What is Risk-On and Risk-Off?

Updated April 2020

Irrespective of whether you trade an individual market or several, understanding the dynamics behind broader risk sentiment is imperative. This adds a crucial tool to a trader’s arsenal.

Risk-On – Risk-Off

The market continually cycles between two modes: Risk-on and Risk-off.

Rising and falling confidence dictates market movement, leading to traders favouring one asset class over another.

According to research, the terms Risk-on and Risk-off came about during the financial crisis – media outlets such as CNBC used them to simplify things.

  • Risk-on is an investment setting in which market participants favour riskier assets, normally to the effect of expanding corporate earnings, optimistic economic outlook and accommodative central bank policies.
  • Risk-off is the opposite of Risk-on. Investors readjust positions to take on less risk, usually to the effect of corporate earnings downgrades, contracting or slowing economic data and uncertain central bank policies.

Many simply refer to Risk-on and Risk-off as greed and fear – it is a way to put forward a general overview of what’s going on.

When investors are optimistic, they seek higher returns. This generally prompts a bid across stock markets and high-yielding currencies, echoing a Risk-on motion. The yield on the 10-Year US Treasury Note also rises as government bonds are sold. Government bonds, for the most part, are thought to be essentially risk-free, boasting a safe-haven value.

The flip side, of course, is when risk appetite sours – a Risk-off event. Investors, in this case, commonly move capital from stocks and purchase government bonds, sending yields lower. Also, shares of utility and consumer staples are often purchased as they often outperform amid market declines – defensive stocks of this nature typically hold stable profits and dividends.

US Equity Market

What happens in the US equity markets is generally replicated in Asia and Europe. However, if an individual event transpires in Asia, for example, change may occur. The US equity market, nonetheless, is considered the epicentre of all equity markets.

If US equities concluded in negative territory – a loss, this is referred to as Risk-off; a positive close on the day is considered a Risk-on scenario.

What Does This Mean for Currency Traders?

If equities highlight a Risk-off tone, generally around geopolitical news, a run to safe-haven assets tends to occur. The Japanese yen and Swiss franc are commonly perceived safe-haven currencies. As a result, both generally rally in Risk-off environments – you can, therefore, expect the USD/CHF and USD/JPY currency pairs to decline. A similar state is visible in a Risk-on environment, only the reverse whereby safe-haven currencies tend to depreciate.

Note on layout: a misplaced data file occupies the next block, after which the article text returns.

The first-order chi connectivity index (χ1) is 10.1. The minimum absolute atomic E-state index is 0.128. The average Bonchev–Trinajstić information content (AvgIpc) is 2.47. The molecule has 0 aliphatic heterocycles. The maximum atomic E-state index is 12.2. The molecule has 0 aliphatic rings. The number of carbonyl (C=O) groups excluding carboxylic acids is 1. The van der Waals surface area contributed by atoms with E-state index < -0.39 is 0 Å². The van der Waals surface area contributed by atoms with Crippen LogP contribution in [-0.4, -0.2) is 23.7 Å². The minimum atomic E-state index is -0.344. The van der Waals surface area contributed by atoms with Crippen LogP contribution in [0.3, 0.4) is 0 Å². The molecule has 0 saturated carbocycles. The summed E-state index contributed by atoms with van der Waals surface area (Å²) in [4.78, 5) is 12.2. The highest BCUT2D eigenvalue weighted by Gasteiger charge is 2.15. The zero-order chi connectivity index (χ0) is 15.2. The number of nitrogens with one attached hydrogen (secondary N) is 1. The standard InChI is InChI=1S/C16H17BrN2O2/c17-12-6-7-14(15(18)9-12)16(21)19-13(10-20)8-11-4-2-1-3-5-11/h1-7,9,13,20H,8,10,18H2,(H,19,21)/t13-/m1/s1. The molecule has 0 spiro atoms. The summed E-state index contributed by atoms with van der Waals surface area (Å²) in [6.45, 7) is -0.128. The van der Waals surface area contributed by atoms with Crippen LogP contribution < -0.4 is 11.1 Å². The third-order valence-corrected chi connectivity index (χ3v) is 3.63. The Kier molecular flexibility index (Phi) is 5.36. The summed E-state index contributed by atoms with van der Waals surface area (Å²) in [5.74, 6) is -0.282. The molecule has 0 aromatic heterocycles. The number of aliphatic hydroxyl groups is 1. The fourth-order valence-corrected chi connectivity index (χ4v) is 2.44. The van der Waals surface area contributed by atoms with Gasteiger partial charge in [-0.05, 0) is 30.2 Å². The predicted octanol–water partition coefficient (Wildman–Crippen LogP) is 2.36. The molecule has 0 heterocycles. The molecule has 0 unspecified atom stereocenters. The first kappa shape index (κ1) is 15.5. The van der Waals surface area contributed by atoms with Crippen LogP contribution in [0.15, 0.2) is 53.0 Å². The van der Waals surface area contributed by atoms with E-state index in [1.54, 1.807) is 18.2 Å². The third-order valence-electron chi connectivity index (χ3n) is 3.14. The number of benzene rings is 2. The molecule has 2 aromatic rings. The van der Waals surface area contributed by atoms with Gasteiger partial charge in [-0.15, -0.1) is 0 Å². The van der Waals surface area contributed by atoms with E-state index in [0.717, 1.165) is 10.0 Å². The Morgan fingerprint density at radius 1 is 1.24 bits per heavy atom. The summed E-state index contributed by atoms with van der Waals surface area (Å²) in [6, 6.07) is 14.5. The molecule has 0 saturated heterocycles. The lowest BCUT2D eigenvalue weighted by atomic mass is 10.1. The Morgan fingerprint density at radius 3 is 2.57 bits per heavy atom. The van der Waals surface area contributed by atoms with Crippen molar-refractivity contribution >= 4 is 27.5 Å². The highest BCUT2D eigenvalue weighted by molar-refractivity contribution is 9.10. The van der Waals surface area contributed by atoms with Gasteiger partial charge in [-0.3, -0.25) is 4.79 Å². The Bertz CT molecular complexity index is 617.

Countries with strong economies are deemed the safest place to store capital in times of economic uncertainty. There is a lower likelihood of these currencies suffering devaluations amid market turmoil. Traditionally, as briefly touched on above, safe-haven currencies are defined as the Japanese yen and the Swiss Franc, though the US dollar also slots within this domain.

  • Japan sees strong safe-haven in flows in times of global uncertainty due to its large amounts of foreign investment.
  • Switzerland’s historical position of political neutrality has made it a popular safe-haven destination for concerned capital holders.
  • The US dollar is the most highly liquid and widely used currency in the world and is often an investor favourite amid rising global risks, with the safety of US bonds sought after by domestic and foreign investors alike.

Gold’s Safe Haven Value

Investors also turn to precious metals, such as gold, in times of economic turmoil. Over the years, the yellow metal has been considered a store of value. Gold cannot be printed like money; it’s also not impacted by interest rate decisions. Therefore, due to the precious metal maintaining its value, it serves as insurance during times of market uncertainty.

Another interesting point worth mentioning concerning gold is it is entirely possible to see both equities and gold markets rally side-by-side. When the economic cycle is positive (GDP is rising), stocks generally appreciate while gold falls. Yet, if inflation is rising along with GDP then both gold and stocks can rally, as gold is thought to be a hedge for inflation.


When the market reverts to a Risk-off setting, this suggests the global economy is likely to shrink. Less growth means less demand for oil. Things such as machinery for transportation, construction and airlines are all affected, thus a sell-off in oil is usually seen.

A decline in oil prices generally leads to the US dollar and USD/CAD rallying, as Canada’s economy is heavily tied to the price of oil. As of 2019, it’s the fourth largest oil producer in the world, delivering more than 5.50 million barrels per day[1] Because of the volume involved, it creates a huge demand for Canadian dollars.


Using the S&P 500 or Dow Jones Industrial Average as a means of evaluating investor sentiment (that is whether we are in a Risk-on or Risk-off scenario) is certainly one approach. This helps select which markets are likely to rise and those that are vulnerable.

However, like all things investing and trading, there’s no guarantee. A Risk-off scenario may last for a session, or years. For that reason, never base a trade solely on the expectation of safe-haven direction.

A good trade should boast several converging elements.




[1] https://www.eia.gov/tools/faqs/faq.php?id=709&t=6


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